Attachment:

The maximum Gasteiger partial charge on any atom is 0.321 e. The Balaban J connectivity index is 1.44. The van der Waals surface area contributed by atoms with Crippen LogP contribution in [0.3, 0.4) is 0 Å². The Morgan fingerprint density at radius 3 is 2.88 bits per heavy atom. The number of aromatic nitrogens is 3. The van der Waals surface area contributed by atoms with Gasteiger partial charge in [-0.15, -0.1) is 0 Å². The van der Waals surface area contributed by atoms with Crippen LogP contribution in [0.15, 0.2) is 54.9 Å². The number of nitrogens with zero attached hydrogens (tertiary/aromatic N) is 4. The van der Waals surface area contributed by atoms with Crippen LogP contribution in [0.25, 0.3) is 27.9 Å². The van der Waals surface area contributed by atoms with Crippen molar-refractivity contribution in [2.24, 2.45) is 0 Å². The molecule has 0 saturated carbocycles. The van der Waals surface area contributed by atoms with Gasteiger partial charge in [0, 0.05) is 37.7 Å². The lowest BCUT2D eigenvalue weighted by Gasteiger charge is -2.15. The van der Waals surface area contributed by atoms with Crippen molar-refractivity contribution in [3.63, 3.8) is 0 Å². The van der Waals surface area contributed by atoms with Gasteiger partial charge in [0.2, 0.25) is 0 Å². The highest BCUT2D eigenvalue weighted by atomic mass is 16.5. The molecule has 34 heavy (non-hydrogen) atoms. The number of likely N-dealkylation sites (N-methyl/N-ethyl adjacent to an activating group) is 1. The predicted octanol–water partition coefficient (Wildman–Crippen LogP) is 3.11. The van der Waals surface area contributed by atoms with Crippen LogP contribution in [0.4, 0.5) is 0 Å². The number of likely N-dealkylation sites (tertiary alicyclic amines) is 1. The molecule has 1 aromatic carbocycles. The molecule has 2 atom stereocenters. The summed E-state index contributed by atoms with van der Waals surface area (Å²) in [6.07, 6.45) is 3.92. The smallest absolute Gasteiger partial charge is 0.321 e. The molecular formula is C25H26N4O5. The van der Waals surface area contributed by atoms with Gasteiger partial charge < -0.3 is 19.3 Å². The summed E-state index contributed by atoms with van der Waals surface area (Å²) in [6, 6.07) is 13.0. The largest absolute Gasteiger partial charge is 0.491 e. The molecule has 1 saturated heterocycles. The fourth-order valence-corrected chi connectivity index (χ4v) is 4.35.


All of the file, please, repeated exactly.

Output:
The maximum Gasteiger partial charge on any atom is 0.321 e. The Balaban J connectivity index is 1.44. The van der Waals surface area contributed by atoms with Crippen LogP contribution in [0.3, 0.4) is 0 Å². The Morgan fingerprint density at radius 3 is 2.88 bits per heavy atom. The number of aromatic nitrogens is 3. The van der Waals surface area contributed by atoms with Gasteiger partial charge in [-0.15, -0.1) is 0 Å². The van der Waals surface area contributed by atoms with Crippen LogP contribution in [0.15, 0.2) is 54.9 Å². The number of nitrogens with zero attached hydrogens (tertiary/aromatic N) is 4. The van der Waals surface area contributed by atoms with Crippen LogP contribution in [0.25, 0.3) is 27.9 Å². The van der Waals surface area contributed by atoms with Crippen molar-refractivity contribution in [2.24, 2.45) is 0 Å². The molecule has 0 saturated carbocycles. The van der Waals surface area contributed by atoms with Gasteiger partial charge in [0, 0.05) is 37.7 Å². The lowest BCUT2D eigenvalue weighted by Gasteiger charge is -2.15. The van der Waals surface area contributed by atoms with Crippen molar-refractivity contribution in [3.63, 3.8) is 0 Å². The van der Waals surface area contributed by atoms with Gasteiger partial charge in [0.2, 0.25) is 0 Å². The highest BCUT2D eigenvalue weighted by atomic mass is 16.5. The molecule has 34 heavy (non-hydrogen) atoms. The number of likely N-dealkylation sites (N-methyl/N-ethyl adjacent to an activating group) is 1. The predicted octanol–water partition coefficient (Wildman–Crippen LogP) is 3.11. The van der Waals surface area contributed by atoms with Crippen LogP contribution in [0.4, 0.5) is 0 Å². The number of likely N-dealkylation sites (tertiary alicyclic amines) is 1. The molecule has 1 aromatic carbocycles. The molecule has 2 atom stereocenters. The summed E-state index contributed by atoms with van der Waals surface area (Å²) in [6.07, 6.45) is 3.92. The smallest absolute Gasteiger partial charge is 0.321 e. The molecular formula is C25H26N4O5. The van der Waals surface area contributed by atoms with Gasteiger partial charge < -0.3 is 19.3 Å². The summed E-state index contributed by atoms with van der Waals surface area (Å²) in [6, 6.07) is 13.0. The largest absolute Gasteiger partial charge is 0.491 e. The molecule has 1 saturated heterocycles. The fourth-order valence-corrected chi connectivity index (χ4v) is 4.35.